Chris H. began his piece with this retort: “The HBCU showcase gets an A for effort but an F for reality.” Lawrence does not deserve this type of back-handed compliment because he tries to change the reality that far too few Black men play at HBCUs and in the major leagues.

    Moreover, this piece, which you describe as a “puff piece,” got you to go public with your thoughts. What if I had not included this stat in my piece. Would you have been so alarmed about the situation that you would have commented on the reality of HBCU baseball in the 21st century? This is a rhetorical question, so that I will answer it. Probably not.

    I’ve been beating the drum about the status of HBCU baseball for the last five years. Where have you been? Welcome to the fray.

    Now let’s get to the substance of your comment.

    You write: “So it seems to me that HBCU presidents, ADs and coaches should have to answer to the alumni base, parents and fans. This cannot continue to be swept under the rug, as athletic AND academic talent is not only being lost to HBCUs but also putting our children at a deficit when it comes to academic and financial assistance through athletics.”

    Bravo! You have hit the nail squarely on the head. I would only add that HBCU Presidents and Athletic Directors would be wise to look over their shoulders because the same rationale for hiring white head baseball coaches may soon be used as justification to hire white presidents and ADs at HBCUs.

    For more on my thoughts about HBCU sports programs’ survivability, see my book, The Duke of 18th & Vine: Bob Kendrick Pitches Negro Leagues Baseball ( Harold Michael Harvey, Cascade Publishing House, Atlanta, 2020).

    Moreover, like Chip Lawrence, my reporting on Black College baseball’s status does not deserve the Black back-handed slap-down that you flung my way. Two days ago, I turned 69. I could have spent that weekend doing anything in the world except bringing attention to young Black men showcasing their talent to HBCU coaches. I will give you the benefit of the doubt. You don’t know me, but let me tell you when I played the game at two HBCUs, I came into second base with my spikes flying high! Now, let’s see you put some action in your care.

  5. “Black college baseball teams…are today, on average, comprised of over 85 percent white players.” This, Sir, is REPREHENSIBLE! UNFORGIVABLE! UNACCEPTABLE! And we as parents, and in some instances, HBCU grads, should be raising holy hell. Let’s call a spade, a spade. College coaches are recruiting players who mainly mirror their pigmentation (or lack thereof). So it seems to me that HBCU presidents, ADs and coaches should have to answer to the alumni base, parents and fans. This cannot continue to be swept under the rug, as athletic AND academic talent is not only being lost to HBCUs, but also putting our children at a deficit when it comes to academic and financial assistance through athletics. No only that, their staffs don’t reflect young, upcoming black talent who can move into the coaching, recruiting and AD pipeline of talent. The trickle down effect is strangling black talent, recruiting and coaching. Each one who cares need to write, call, email and communicate our displeasure with college admins. We must not remain silent and sit idly by while our sons are being denied opportunities at many of these DI and DII and NAIA institutions. One can only hope that the HBCUs who care enough to hire black coaches start to annihilate those teams that are predominately white and Latin. Finally, may I suggest you have these uncomfortable conversations with these coaches when you interview these coaches? No more puff pieces. The guilty coaches should be put on the Hot Seat. They owe us answers.

  6. Chris H, thanks for your comment. The status of Black College baseball is a complicated quagmire. I get emails throughout the year from parents looking for opportunities to showcase their sons before HBCU baseball coaches. The hunger for a Black College education is there, but the available slots are not plentiful as they were when I played college baseball in the 1970s.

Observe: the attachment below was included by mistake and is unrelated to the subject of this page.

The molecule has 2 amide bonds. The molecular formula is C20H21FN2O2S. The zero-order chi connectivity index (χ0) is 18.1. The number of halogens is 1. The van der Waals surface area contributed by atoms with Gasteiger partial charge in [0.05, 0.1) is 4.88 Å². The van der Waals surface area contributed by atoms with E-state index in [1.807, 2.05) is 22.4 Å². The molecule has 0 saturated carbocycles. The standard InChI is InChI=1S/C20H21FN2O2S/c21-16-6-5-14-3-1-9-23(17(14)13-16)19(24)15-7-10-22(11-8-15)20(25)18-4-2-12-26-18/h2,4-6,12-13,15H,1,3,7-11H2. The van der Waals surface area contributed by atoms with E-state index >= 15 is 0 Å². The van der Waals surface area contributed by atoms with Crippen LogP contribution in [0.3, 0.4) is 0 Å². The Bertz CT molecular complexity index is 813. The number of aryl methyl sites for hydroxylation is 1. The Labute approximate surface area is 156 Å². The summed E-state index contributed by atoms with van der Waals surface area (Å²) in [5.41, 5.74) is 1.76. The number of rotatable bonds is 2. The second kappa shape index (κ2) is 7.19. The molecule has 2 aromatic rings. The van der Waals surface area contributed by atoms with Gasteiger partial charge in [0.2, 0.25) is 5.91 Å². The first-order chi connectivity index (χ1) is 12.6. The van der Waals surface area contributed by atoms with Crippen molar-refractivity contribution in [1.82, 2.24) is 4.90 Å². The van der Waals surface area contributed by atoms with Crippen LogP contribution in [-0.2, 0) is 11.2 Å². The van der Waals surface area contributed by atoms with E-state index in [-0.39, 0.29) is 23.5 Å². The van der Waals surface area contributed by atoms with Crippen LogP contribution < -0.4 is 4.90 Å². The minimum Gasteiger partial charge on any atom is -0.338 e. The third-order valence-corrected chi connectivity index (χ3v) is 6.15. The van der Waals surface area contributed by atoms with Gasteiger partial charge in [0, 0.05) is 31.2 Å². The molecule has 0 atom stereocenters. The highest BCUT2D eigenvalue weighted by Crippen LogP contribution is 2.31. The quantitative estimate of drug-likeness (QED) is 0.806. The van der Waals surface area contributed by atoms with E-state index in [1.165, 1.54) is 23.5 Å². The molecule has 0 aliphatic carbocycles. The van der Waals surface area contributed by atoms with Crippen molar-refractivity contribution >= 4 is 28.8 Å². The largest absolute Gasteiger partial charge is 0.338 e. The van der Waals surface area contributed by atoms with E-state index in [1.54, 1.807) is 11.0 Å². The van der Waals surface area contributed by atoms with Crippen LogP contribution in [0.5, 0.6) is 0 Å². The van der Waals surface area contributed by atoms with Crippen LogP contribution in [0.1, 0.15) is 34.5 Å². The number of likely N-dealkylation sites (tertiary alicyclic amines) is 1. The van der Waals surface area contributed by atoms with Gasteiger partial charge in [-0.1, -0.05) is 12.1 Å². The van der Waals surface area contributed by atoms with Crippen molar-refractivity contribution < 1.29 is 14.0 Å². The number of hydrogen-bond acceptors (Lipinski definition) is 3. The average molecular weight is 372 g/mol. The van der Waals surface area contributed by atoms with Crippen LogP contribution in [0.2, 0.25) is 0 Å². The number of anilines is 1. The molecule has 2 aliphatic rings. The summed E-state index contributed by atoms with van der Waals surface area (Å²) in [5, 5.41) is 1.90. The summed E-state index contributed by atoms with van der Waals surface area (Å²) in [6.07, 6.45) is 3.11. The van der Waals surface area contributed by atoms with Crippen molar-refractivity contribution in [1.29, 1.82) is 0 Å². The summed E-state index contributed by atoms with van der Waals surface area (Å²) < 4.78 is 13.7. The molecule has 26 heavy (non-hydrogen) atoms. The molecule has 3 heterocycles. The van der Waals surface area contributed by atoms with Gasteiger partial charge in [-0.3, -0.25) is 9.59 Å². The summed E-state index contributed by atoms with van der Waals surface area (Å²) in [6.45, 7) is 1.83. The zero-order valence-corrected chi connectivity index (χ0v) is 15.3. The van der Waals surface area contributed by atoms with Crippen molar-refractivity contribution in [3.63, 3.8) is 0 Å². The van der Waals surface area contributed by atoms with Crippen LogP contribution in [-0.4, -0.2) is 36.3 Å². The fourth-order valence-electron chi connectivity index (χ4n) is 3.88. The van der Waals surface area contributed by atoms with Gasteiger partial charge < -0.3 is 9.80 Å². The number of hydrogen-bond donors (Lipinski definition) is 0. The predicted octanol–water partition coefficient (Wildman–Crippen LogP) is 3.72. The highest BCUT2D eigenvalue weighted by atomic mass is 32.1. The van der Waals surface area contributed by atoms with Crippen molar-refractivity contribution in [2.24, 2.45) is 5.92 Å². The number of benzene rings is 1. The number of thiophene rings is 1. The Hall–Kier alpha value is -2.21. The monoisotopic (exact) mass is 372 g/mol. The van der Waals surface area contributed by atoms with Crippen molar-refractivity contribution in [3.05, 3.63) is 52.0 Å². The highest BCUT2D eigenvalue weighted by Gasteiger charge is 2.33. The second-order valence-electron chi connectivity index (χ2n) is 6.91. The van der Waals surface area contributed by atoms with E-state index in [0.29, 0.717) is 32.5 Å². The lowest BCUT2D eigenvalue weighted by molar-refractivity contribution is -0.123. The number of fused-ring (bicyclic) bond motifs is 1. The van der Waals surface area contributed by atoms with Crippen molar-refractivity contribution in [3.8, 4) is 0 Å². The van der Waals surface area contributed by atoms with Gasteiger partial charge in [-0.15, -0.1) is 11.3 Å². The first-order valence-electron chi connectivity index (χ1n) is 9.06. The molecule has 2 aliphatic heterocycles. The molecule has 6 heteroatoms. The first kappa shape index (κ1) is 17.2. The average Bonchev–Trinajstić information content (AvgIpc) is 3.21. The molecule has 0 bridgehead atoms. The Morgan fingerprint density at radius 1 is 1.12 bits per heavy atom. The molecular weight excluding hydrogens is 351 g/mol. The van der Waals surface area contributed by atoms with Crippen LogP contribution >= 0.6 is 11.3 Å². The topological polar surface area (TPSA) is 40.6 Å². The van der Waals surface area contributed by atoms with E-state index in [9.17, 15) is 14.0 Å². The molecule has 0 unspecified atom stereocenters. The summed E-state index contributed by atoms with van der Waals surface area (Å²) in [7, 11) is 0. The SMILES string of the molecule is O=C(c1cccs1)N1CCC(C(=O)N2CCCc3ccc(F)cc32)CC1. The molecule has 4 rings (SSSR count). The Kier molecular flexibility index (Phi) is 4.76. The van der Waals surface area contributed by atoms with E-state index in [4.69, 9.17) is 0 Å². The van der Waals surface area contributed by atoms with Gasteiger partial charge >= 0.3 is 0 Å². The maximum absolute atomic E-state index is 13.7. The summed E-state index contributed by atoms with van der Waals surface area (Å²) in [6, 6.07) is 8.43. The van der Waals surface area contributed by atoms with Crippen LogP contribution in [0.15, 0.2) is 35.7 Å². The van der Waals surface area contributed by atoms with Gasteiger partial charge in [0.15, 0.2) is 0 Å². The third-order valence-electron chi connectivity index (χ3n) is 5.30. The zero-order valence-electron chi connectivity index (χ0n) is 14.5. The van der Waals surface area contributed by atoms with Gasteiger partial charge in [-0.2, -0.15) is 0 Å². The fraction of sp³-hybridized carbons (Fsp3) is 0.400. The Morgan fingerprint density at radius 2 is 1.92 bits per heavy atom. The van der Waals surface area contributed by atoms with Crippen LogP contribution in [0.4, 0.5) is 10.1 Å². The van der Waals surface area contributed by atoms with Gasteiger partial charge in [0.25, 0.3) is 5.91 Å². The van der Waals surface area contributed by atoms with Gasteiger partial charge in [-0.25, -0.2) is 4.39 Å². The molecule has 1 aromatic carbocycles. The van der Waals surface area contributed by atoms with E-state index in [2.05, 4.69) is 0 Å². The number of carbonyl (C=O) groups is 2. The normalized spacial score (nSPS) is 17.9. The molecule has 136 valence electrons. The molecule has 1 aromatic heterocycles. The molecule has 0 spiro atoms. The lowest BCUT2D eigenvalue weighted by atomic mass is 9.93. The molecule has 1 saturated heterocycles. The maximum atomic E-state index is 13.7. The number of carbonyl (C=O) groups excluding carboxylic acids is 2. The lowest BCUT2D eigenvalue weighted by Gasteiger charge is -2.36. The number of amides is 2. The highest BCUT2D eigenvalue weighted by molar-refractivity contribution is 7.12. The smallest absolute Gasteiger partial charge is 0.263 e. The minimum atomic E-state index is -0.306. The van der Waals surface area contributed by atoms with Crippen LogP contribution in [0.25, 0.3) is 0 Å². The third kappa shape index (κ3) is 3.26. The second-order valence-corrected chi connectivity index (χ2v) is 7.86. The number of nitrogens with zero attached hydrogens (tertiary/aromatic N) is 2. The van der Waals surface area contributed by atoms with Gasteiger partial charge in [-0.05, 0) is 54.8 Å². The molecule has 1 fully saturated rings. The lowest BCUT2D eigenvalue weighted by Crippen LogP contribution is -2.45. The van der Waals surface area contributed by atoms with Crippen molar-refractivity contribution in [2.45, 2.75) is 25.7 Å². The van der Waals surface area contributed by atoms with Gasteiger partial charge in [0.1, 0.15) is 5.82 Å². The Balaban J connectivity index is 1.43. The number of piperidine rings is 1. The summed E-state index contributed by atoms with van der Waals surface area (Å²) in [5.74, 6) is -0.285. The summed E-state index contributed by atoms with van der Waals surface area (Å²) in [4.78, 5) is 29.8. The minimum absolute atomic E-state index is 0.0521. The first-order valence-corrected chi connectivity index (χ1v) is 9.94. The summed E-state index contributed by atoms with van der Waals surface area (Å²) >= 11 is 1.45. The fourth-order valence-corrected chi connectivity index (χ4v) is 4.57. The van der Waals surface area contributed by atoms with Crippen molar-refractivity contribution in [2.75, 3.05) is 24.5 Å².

7. The HBCU showcase get an A for effort but an F for reality. The fact that HBCU schools were designed for African American students and Athletes over 100 years ago because we were not able to attend PWI. Fast forward to 2020 and Black Athletes especially baseball players are finding themselves on the outside looking in because the baseball dugouts are filled with not only white players but white head coaches.

    Its not just white coaches, its Latino coaches and players as well. So what options does a black baseball player have now? NONE, so if the black university isn’t hiring black coaches to recruit black baseball players and the white and latino coaches aren’t recruiting black players, the black player doesn’t stand a chance. White baseball players that weren’t recruited to Division 1 schools have found the loop hole called minority scholarships. Now they are applying to HBCU schools and coaches are grabing them like its raining $100 bills. So the talented black player that has the 2.0 GPA and family is financially straped gets over looked because the stereotype says black kids can’t make the grade in school.. So why waste a spot on the teambfor a kid who might not be eleigble to play come 2nd semester. Its so many issues involving black baseball that pushes kids and families away.

    So it goes back to the saying that, we are own worst enemy.

  8. Michael, thanks for your comment. I would like to interview you on your experience as an MLB scout. Please let me know if you are available and I will set it up.

  9. The issue I’ve had for many years is the lack of Major League Baseball continued scouting for talent at HBCUs. Almost all of the scouts nowadays only visit HBCU baseball programs on scheduled scouting days arranged by the head coach. As a former MLB scout. Back then we checked on a draft eligible kid five maybe six times during the season. We did not wait until the start of the conference tournament. Those days are long gone, plus I can tell stories of scouting directors that have avoided HBCUs on draft day skipping major talent. More than five-years ago a American League East team fired a scout for speaking up and criticizing his scouting director for not selecting draft day HBCU prospects he and other scouts had covered. This also extends to a National League West team.

Leave a Reply

Your email address will not be published.